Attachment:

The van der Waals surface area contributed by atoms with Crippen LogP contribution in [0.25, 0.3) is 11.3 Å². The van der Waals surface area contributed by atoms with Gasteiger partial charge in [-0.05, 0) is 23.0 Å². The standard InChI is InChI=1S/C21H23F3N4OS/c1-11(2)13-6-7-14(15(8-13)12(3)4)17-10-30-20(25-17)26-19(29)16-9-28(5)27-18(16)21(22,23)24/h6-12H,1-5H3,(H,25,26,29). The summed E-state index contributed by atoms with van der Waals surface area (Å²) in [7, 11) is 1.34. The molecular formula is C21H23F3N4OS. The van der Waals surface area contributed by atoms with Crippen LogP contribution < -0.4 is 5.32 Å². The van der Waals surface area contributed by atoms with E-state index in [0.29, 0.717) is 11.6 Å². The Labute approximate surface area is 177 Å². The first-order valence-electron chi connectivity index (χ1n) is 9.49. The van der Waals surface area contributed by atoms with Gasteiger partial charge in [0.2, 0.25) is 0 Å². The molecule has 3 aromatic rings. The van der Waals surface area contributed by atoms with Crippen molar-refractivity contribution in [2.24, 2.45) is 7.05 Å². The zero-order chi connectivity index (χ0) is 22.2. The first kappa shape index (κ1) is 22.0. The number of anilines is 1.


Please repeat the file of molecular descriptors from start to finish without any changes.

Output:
The van der Waals surface area contributed by atoms with Crippen LogP contribution in [0.25, 0.3) is 11.3 Å². The van der Waals surface area contributed by atoms with Gasteiger partial charge in [-0.05, 0) is 23.0 Å². The standard InChI is InChI=1S/C21H23F3N4OS/c1-11(2)13-6-7-14(15(8-13)12(3)4)17-10-30-20(25-17)26-19(29)16-9-28(5)27-18(16)21(22,23)24/h6-12H,1-5H3,(H,25,26,29). The summed E-state index contributed by atoms with van der Waals surface area (Å²) in [7, 11) is 1.34. The molecular formula is C21H23F3N4OS. The van der Waals surface area contributed by atoms with Crippen LogP contribution < -0.4 is 5.32 Å². The van der Waals surface area contributed by atoms with E-state index in [0.29, 0.717) is 11.6 Å². The Labute approximate surface area is 177 Å². The first-order valence-electron chi connectivity index (χ1n) is 9.49. The van der Waals surface area contributed by atoms with Gasteiger partial charge in [0.2, 0.25) is 0 Å². The molecule has 3 aromatic rings. The van der Waals surface area contributed by atoms with Crippen molar-refractivity contribution in [2.24, 2.45) is 7.05 Å². The zero-order chi connectivity index (χ0) is 22.2. The first kappa shape index (κ1) is 22.0. The number of anilines is 1.